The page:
Magazines sometimes disappear from view, and you assume they’ve gone forever. One such was Wrap, the magazine about illustrators and their work. So we’re delighted to see it return, better than ever, after a four-year hiatus.
Four years is a long time, but founders Chris Harrison and Polly Glass haven’t been quiet. If you’ve bought a greetings card recently, chances are you came across their large range of happy, brightly coloured, illustrated cards. Perhaps you don’t even know about the associated magazine, but that is where the Wrap brand started.
Chris popped by magCulture HQ recently to tell us about the new issue, their thirteenth. He explained there was no single reason for the four year delay; the pandemic impacted their stationary business of course, with shops closed, and he and Polly started a family. But the magazine was always due to return—it just took longer than expected. ‘We hope everything we do is inspirational, whether it’s a card, something we post on Instagram, or the magazine. We want to present people with the best of what’s out there’.
The magazine is the most explicit channel for that, its large pages presenting a mix of commissioned and existing work from illustrators working to a theme (in this case Paradise). And as always it includes five A2 foldout artworks designed as wrapping paper—the origins of the name and a key part of its reputation.
I asked Chris to highlight five things from the issue and this is what he chose.
There are two front covers, both by French artist Marine Buffard, plus a limited edition lenticular version (above). Chris: ‘We love Marine’s blurry spray style, and we thought that’d be really appealing for a cover. We try to feature people’s work in the best possible way, and as she also uses her iPad to create animations, the lenticular cover seemed like a good opportunity to make something special and capture a sense of what she does.’ Most lenticulars animate by moving left to right; this one work more smoothly by animating top to bottom. ‘As soon as we flipped it, it became this beautiful nine-frame animation.’ It’s far better IRL then this quick GIF shows.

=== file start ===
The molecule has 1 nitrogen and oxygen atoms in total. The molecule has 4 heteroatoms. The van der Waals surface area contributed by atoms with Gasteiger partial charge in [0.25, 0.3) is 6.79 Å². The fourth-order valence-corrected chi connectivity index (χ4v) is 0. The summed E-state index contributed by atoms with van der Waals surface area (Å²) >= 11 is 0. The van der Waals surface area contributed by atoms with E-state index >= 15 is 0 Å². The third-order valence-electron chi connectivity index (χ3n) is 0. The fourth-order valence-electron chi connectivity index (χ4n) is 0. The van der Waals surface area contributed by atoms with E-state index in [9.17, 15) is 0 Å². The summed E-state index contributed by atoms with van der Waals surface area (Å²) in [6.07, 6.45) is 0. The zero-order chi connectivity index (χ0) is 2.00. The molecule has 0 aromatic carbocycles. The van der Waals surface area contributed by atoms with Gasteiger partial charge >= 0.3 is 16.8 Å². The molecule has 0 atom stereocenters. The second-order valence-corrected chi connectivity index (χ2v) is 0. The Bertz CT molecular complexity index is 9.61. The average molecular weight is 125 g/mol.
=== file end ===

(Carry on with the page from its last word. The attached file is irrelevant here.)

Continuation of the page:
Illustrator Laura Burke at work.
Illustration might be a very obvious part of Wrap, but Chris chose it to emphasise again his and Polly’s desire to show off illustrators and their work in the best possible way. ‘We want people to be proud to be in the magazine, and feel like they’ve been presented in the right way.’ Over the ten years of publishing, he and Polly have seen how illustration as a form has changed, ‘It’s definitely turned into more of an art form. That’s the beauty of keeping it as the mainstay of the magazine. It becomes a document of the time and space of artists and their work.’
An interview with photographer Thandiwe Muriu is designed to echo the visual tricks of her series of images titled ‘Camo’, in which people wearing African patterned textiles disappear into a background of the same fabric. Headlines use a clear varnish, giving them a visible—invisible vibe. ‘Making a magazine has to involve as many fun processes as possible today, there’s so much more that’s readily available to read online now.’
A further dose of ‘magazine-iness’ comes with the set of pull-out wrapping papers in every issue of Wrap, each one reflecting that Paradise theme. ‘The great thing about using the wrapping papers is it’s a real talking point to have when you’re giving a gift to your mate. You can talk about the illustrator whose work you’ve wrapped the gift in, it further shares that work.’ Or you can cut them out and frame them.
Another example of taking advantage of the physical side of print is this interview with multidisciplinary artist Alex Proba. ‘The title is Dive In—she has painted the insides of swimming pools—and it’s a play on diving into her world and her work, but we’ve also added a gatefold section that opens out. As you open out the pages, you’re recreating the act of actually diving into a pool. It’s another way to separate the physical from the digital’.
It’s great to see Wrap return with a bright, happy collection of creative illustration that is inspiring visually and physically. It’s a real celebration of how print magazines can stand apart from digital channels.